Though we often find ourselves the subjects of interviews, sometimes the tables are turned and we find that we’re the ones doing the questioning. What’s the first-time interviewer to do? Though asking questions may seem as natural as chatting with a friend, there’s a true art to interviewing. If you don’t have the time to learn by trial-and-error, here are a few shortcuts to conducting a better interview. It all lies in knowing the right questions to ask, listening carefully and taking the opportunity to pose probing follow-up questions.
As with all things, preparation is key. Have at least in your head a list of questions beforehand, and know what you’d like the interview to accomplish. Want a funny anecdote? A few facts and figures? Don’t expect the interviewee to be able to divine what you’re looking for. Never pass up an opportunity to learn from the pros. Watch news anchors – even comedian anchors such as John Stewart – for inspiration.
Disarm the target
Being a great interviewer isn’t all about tenacity or toughness. Sometimes you have to draw nervous subjects out of themselves, or gain the trust of someone who has reason to be suspicious. A simple, effective way to do this is to start with an easy question. It doesn’t even necessarily have to be about the interview’s stated topic. But what do we mean by ‘easy question’? A general and fairly open question about something universal, such as sports or the weather. These are classic examples of easy entry points that will put interviewees at ease. But don’t make it too open as the vastness of the freedom you thereby are offering the interviewee can appear intimidating, or be viewed as a potential trap. And don’t make it too personal.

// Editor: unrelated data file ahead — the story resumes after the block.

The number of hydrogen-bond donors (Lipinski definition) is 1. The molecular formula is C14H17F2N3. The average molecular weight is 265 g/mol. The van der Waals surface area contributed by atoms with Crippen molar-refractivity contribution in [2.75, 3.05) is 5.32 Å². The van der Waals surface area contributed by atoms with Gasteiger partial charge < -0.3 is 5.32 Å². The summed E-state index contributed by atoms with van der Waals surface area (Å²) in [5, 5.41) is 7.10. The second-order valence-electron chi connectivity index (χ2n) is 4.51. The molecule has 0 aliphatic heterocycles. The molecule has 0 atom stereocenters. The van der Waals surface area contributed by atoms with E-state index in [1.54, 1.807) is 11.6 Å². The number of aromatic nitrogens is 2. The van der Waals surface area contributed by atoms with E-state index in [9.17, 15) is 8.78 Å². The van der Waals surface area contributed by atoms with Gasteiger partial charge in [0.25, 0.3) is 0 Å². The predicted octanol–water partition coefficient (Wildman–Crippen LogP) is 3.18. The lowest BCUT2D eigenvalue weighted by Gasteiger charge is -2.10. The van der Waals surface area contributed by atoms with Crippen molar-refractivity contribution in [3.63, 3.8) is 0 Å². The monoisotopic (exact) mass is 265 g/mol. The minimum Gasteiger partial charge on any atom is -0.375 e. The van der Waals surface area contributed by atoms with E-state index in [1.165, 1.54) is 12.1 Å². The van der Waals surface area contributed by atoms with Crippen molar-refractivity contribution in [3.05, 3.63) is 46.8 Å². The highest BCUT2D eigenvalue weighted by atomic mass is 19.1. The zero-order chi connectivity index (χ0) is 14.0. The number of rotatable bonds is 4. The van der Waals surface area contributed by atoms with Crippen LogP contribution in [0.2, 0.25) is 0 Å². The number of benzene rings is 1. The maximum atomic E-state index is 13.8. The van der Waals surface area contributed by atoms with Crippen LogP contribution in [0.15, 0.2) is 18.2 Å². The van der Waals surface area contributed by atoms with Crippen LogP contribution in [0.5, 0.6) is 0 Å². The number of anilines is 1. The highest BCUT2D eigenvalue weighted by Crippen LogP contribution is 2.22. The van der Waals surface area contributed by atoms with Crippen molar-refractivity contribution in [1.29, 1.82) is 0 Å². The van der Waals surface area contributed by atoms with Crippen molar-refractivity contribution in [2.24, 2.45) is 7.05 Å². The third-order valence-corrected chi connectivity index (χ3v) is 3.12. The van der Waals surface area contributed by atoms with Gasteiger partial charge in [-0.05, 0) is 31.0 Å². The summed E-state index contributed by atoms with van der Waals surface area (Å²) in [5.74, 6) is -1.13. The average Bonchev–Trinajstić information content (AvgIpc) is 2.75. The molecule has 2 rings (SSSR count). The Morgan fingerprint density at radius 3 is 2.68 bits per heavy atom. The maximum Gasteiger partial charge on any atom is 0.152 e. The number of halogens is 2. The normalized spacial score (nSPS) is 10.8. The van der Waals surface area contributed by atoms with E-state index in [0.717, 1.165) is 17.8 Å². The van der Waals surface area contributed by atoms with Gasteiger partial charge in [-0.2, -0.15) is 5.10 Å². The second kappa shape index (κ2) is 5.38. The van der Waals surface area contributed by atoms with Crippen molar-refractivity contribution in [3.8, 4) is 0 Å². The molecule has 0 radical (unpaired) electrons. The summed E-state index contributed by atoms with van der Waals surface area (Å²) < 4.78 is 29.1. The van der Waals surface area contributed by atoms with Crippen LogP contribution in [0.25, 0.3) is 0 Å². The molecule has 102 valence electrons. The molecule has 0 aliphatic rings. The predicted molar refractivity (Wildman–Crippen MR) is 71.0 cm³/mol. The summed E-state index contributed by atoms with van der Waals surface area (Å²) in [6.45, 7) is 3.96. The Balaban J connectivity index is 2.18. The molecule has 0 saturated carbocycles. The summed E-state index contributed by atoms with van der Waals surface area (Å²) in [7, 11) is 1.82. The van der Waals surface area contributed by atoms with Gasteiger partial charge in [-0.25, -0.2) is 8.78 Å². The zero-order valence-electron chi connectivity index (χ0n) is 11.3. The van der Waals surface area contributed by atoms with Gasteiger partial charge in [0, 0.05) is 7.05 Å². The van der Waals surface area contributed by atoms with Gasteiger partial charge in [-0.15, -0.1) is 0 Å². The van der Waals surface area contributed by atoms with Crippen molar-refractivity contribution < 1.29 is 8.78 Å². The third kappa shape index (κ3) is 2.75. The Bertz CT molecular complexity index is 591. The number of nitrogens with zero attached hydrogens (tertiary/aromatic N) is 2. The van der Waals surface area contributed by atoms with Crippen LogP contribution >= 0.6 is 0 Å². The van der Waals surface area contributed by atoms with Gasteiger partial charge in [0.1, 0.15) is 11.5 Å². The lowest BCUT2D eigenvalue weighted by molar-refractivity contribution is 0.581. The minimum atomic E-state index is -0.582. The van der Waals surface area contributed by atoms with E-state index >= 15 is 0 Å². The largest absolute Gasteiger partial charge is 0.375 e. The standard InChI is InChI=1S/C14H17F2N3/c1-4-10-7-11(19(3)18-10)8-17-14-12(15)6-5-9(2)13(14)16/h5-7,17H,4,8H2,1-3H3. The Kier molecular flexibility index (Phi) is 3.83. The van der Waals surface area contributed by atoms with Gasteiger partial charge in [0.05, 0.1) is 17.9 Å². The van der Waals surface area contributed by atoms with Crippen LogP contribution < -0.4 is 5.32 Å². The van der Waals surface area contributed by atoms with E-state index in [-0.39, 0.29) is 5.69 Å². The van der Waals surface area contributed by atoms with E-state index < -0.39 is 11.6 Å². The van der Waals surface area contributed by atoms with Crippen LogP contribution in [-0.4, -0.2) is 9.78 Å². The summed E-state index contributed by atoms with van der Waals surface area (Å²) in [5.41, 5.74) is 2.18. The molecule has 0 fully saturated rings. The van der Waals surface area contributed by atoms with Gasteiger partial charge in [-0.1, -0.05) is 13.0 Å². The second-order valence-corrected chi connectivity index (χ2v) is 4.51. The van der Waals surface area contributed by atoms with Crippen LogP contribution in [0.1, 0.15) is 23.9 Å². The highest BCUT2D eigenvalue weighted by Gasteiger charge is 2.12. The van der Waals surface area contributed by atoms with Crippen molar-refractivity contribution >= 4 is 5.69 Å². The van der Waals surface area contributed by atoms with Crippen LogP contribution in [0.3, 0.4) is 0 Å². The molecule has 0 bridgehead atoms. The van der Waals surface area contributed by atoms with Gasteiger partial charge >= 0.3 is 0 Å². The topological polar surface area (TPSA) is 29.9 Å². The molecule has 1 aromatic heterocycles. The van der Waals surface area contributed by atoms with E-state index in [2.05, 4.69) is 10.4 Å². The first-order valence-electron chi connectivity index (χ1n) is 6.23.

The Four W’s
Though it may sound clichè, questions that begin with What, Why, Where, When and How nearly always get the best responses. As an excellent standby, try using “Why do you care about [topic]?” Asking about someone’s emotional investment can lead to rich, compelling answers.
This is not a multiple-choice test
Don’t ask closed questions – ones that limit the response that your subject can give. Think about the multiple-choice tests you got in school – and then do the opposite. Unless you’re aiming for a “gotcha” style interview, don’t try to put words in the interviewee’s mouth, such as: “I suppose you bought the car because you thought it was a good deal, right?”. These are sure to derail nervous interviewees, waste time, or lead to weak answers. If you don’t get a satisfactory answer, re-word the question and ask it later.
Don’t know? Don’t worry!
Be honest if you’re not familiar with a subject, or if you don’t understand something the interviewee says. Don’t be afraid to interrupt someone if you need clarification. It’s embarrassing and unproductive for both parties if you let the speaker talk endlessly and lose your attention or understanding the process. Just as people love to talk about themselves, they also love to talk about their area of expertise but should be made aware of the need to stick to the point in their story.
Do sneak in questions when they’re not expected
Don’t forget to throw in follow-up questions when appropriate and do sneak in questions after the interview is over. These aren’t necessarily trick questions, but a clever way to catch the subject feeling more honest and open when they think the “official” part is done. These questions will produce less rehearsed answers, which often lend themselves much better to headlines, pull-out quotes and in the case of radio and television, catchy soundbites.
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